What…? What “uncle”/”uncle bob”?

“Uncles” are the following people

Believes wholeheartedly the speeds printed on consumer router boxes / YouTubers

and complains when the product doesn’t give them what they want (The TL;DR and not bothered)

If you don’t already know: find the weakest link in your network and try to solve that problem first

This is a standard packet flow for any network:

[Devices] (Computers/Smartphones) >> [AP] >> [Switch] >> [Router] >> [WAN]

Device Compatibility

To utilize AC speeds (or with any upcoming new wifi standards Eg: WiFi6), your [Devices] need to be compatible with the AP and its current WiFi standards. In our case of AC, your [Device] needs to be able to connect to AC networks to fully utilize AC speeds from your AP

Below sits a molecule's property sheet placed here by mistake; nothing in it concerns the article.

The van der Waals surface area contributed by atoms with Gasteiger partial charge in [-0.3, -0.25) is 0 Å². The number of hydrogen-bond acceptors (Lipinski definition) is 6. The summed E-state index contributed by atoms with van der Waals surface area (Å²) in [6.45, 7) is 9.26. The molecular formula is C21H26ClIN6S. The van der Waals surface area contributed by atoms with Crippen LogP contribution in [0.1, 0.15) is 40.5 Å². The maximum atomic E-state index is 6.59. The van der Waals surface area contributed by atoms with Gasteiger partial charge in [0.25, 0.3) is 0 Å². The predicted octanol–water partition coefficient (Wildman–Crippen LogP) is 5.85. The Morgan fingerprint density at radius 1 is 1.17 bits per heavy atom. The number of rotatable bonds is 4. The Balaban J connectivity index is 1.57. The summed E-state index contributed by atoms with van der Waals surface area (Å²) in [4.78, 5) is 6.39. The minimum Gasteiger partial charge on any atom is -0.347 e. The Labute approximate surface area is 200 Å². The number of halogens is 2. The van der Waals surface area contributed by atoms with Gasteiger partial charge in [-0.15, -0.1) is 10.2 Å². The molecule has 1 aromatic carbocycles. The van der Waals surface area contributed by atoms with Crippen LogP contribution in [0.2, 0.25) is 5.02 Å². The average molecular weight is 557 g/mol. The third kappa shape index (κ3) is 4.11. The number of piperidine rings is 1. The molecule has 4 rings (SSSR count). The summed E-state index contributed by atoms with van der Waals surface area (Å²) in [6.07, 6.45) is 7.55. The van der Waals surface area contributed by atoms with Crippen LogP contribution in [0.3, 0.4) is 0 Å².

AP Placement

So your shiny new spaceship-looking-low-latency-with-many-antennas-(oh and)expensive-too-AP can hyperspace jump you to another planet…
What’s the weakest link here?
That spaceship sits in the corner of your living room and you are expecting Space-Warping WiFi coverage/speeds while gaming in your room with a concrete wall to penetrate 🤣

Problems here

  • Failure to understand AC distance
  • Failure to understand signal penetration through walls
  • Expects things to work out of thin air
  • Instead of gaming, take 30mins to plan your network and continue reading this post 😉

Ignores small prints and asterisks * (I told you so)

Laser Imprint into your brain that Mbps, MB/s are different speed indications
Remember only one
If you see Mbps, divide it / 8 to get an estimate MB/s speed
Multiply MB/s by x 8 to get Mbps

Mesh of Crap

With all the ongoing “mesh” hypes/jargon. Most ISPs will not show you in large print that your WiFi AP Mesh Link will be halved for every hop